Not many people can claim to hold the No. 1 place in the world in a Google-hosted challenge.
The Google Online Marketing Challenge is held every year for college students. The challenge is a worldwide competition that lets students create online marketing campaigns using Google AdWords and Google+.
More than 50,000 students and professors from 100 countries have participated in the challenge in the past five years, according to Google Online Marketing Challenge website.
A budget of $250 is provided by Google to help students run and develop online advertising for any profit or nonprofit business.
Groups design AdWords, or words that people use in a Google search, to get traffic to a webpage they create.
The undergraduate and graduate practicum courses are based around the challenge and are held every spring. Overall, six teams from JMU entered: four undergraduate and two graduate teams.
2013 alumnae Shay Meadows, Lauren Mason, Lindsay Hayes and Cortney Marchetto entered the Google+ Social Media Marketing Challenge, a section within the challenge, and were named the global winners.
Two graduate teams also entered the competition in the Social Impact section, which gives money to the teams that place in the top three. The team of Jeremy Vogan, Joshua Baugher, Scott Guengerich, Melissa Allen and Baris Bilek won first place and received a $15,000 prize that they will give to the Augusta Regional SPCA.
The other graduate team, Chris Foster, Carla Reese, Kelcey Troxell, Xavier Pickett, Craig Honeycutt and Dale Richards won third place in the Social Impact section. They received $5,000 to donate to the Virginia Quilt Museum.
“One reason we [JMU] do well is because they’re last semester seniors so they’ve developed a strong foundation of skills from all their other business classes,” said marketing professor and the groups’ adviser Theresa Clarke said. “The students who typically take this class are motivated and want to learn they have to apply and be accepted. I think JMU students, marketing in particular, are very creative, strategically and analytically at the same time.”
“Our team was committed to win from day one,” Mason said. “I’m so happy that all our efforts paid off. It really was an amazing learning experience and a huge résumé booster.”
The first place undergraduate team chose the Valley Preferred Cycling Center in Pennsylvania’s Lehigh Valley as their business to advertise, which is a cycling track for professional cyclists and teaches young children to ride bikes. They chose VPCC because Marchetto worked there previously.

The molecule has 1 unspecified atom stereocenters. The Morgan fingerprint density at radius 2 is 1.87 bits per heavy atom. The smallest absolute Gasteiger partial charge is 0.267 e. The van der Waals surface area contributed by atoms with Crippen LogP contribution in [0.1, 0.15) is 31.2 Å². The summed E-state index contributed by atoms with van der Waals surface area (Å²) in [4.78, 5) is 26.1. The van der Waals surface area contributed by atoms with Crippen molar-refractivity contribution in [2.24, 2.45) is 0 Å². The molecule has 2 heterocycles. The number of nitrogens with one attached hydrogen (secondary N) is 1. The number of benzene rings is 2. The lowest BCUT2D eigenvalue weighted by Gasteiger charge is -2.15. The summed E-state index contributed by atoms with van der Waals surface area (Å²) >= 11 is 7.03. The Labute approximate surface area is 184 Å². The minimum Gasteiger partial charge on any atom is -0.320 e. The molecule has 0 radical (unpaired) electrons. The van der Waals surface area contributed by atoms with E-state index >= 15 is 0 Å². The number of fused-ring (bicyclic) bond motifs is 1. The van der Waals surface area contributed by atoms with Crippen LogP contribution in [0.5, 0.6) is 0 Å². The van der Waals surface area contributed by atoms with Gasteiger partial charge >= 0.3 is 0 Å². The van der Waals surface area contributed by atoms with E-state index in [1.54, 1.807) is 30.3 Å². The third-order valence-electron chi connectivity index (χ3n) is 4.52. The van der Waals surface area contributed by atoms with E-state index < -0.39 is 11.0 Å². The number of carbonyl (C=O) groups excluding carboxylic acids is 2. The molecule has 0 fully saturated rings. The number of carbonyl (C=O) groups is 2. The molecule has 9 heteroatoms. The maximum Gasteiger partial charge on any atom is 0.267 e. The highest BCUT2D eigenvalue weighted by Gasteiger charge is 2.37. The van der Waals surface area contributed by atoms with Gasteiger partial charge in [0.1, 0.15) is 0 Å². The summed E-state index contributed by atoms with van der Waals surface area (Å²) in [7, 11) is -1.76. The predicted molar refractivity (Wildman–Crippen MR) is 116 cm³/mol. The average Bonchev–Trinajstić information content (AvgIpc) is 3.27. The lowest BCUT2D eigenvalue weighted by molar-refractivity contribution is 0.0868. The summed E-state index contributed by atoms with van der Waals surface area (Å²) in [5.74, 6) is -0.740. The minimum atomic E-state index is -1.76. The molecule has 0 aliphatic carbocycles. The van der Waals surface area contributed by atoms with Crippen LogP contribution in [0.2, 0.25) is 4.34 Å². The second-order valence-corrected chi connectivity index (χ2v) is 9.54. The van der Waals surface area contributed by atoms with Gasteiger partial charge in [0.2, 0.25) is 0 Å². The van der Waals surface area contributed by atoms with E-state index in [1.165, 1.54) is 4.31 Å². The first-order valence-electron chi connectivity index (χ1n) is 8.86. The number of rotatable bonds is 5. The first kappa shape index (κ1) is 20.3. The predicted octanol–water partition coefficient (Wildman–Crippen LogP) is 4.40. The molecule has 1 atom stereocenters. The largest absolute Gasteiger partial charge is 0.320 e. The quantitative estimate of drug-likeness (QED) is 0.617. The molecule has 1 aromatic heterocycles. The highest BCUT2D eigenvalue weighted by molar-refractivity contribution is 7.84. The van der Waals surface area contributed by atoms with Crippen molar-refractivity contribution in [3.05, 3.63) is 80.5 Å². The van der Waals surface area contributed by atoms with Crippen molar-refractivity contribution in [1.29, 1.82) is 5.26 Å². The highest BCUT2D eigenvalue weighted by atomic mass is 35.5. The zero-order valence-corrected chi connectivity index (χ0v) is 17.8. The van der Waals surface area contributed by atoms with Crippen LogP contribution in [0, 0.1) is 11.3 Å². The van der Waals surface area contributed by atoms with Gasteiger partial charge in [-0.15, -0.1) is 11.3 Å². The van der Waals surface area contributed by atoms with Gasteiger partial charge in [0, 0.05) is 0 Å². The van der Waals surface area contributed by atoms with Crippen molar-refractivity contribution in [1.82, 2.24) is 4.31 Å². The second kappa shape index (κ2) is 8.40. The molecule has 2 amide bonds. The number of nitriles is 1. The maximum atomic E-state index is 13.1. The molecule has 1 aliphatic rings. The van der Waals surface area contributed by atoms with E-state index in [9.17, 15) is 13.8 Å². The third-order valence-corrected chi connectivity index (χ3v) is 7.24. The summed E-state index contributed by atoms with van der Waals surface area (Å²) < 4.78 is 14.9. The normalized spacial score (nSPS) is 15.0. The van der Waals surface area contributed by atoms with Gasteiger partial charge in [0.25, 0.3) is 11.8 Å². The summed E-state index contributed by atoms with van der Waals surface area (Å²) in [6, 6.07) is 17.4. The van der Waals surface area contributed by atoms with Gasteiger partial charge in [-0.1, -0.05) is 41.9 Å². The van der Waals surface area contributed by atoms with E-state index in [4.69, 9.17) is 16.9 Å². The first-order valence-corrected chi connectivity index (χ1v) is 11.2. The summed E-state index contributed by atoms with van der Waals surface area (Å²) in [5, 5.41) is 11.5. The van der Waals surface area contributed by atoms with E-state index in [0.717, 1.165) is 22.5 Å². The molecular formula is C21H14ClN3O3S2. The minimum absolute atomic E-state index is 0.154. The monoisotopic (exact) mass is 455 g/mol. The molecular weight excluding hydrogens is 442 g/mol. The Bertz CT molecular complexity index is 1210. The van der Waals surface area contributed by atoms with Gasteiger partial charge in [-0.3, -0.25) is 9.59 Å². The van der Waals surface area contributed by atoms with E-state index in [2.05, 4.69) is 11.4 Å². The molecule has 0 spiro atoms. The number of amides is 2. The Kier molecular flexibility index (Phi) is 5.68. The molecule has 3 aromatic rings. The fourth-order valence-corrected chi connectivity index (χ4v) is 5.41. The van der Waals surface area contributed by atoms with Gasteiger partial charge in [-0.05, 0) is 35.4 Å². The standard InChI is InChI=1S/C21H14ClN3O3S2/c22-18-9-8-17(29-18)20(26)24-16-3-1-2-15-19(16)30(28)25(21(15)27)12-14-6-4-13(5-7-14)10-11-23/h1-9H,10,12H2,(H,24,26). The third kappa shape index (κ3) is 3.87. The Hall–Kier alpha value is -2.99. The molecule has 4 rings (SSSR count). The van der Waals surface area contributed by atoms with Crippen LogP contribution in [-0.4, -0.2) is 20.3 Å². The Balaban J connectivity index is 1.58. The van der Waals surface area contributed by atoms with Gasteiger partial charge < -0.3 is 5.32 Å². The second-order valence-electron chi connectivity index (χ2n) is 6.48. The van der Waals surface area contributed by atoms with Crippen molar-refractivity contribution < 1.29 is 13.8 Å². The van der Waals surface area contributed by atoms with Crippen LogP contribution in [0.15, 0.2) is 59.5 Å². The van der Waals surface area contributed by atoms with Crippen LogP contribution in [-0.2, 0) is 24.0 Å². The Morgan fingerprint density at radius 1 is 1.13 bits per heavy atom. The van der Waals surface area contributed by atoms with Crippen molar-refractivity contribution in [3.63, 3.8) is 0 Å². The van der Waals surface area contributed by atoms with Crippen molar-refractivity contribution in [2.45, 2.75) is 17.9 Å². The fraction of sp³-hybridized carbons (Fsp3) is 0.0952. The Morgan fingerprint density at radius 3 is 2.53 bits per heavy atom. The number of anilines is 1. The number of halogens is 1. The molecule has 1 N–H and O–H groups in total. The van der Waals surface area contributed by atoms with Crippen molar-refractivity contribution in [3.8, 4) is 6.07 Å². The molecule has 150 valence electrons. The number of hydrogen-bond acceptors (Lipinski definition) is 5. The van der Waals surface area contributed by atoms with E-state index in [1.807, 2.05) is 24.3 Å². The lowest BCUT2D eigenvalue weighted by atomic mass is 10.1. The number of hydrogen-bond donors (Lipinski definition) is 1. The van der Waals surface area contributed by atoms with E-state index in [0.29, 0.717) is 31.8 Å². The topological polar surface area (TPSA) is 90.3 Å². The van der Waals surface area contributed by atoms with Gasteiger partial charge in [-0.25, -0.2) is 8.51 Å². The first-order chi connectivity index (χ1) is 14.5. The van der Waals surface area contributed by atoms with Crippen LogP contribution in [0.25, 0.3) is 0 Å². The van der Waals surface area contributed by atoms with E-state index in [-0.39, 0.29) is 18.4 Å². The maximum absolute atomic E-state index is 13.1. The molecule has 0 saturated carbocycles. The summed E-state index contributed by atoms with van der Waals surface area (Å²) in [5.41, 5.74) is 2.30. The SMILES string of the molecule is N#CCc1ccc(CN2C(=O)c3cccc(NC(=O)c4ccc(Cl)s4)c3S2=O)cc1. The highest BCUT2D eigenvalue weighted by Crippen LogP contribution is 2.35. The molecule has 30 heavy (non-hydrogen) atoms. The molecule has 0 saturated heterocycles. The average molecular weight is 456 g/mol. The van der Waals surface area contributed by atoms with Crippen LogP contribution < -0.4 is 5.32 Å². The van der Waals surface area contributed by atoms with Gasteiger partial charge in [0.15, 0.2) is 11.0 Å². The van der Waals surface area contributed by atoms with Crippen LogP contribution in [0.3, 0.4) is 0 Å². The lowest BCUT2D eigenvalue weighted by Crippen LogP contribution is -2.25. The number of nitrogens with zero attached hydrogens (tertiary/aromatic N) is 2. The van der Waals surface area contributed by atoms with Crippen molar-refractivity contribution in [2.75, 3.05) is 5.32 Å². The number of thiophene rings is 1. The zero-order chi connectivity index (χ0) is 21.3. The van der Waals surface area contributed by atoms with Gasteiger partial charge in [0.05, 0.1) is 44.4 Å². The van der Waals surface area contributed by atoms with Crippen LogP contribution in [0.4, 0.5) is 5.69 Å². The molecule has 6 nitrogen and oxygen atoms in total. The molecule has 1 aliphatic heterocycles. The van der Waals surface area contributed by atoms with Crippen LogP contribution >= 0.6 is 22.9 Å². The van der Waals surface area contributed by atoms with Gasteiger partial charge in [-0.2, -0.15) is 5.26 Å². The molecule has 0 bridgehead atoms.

Despite being second semester seniors, the undergraduates worked hard until the end of the challenge, June 14, because they enjoyed it. Their team worked every day and an average of 15-to-20 hours a week, according to Hayes.
“I knew it would prepare me the most,” Hayes said. “I knew I wanted to pursue a career in it.”
The undergraduate team advertised VPCC’s services and events in an attempt to engage the cycling community and increase online traffic. Winners received computing devices.
“Every single day, every hour, we were monitoring their Google+ page for a six-week period of time,” Meadows said.
The group constantly modified their strategies and studied previous winners actions.
The Social Media Marketing option of the challenge deals with awareness of nonprofits.
Through the challenge, members of the teams found career paths.
“I’m really passionate about Google AdWords and Google in general, so I seeked out a company in the area where I live to find that line of work,” Meadows said. “Taking this class made me passionate about marketing, and I turned around and found my dream job.”
Meadows now works for a company that deals with online marketing after she discovered her love through the challenge.
Also finding a job in online marketing after the challenge, Mason is now working in a public relations agency targeting government and IT companies. She helps manage a Fortune 500 company’s blog and assists in the production of a daily e-newsletter.
The graduate team who took first place all met each other on their first day of their MBA classes. From then on, they worked in the same groups for projects until they graduated.
“Until you started the challenge, you didn’t know what to expect because it was a three-week process,” Guengerich said. “It was avery intense and fast paced because you’re constantly making changes.”
He’s now working as a financial and accounting controller in Charlottesville.
“We had a blast; it was intense,” Guengerich said. “And it was icing on the cake that we could give money to the SPCA.”
Contact Liz Dsurney at email@example.com.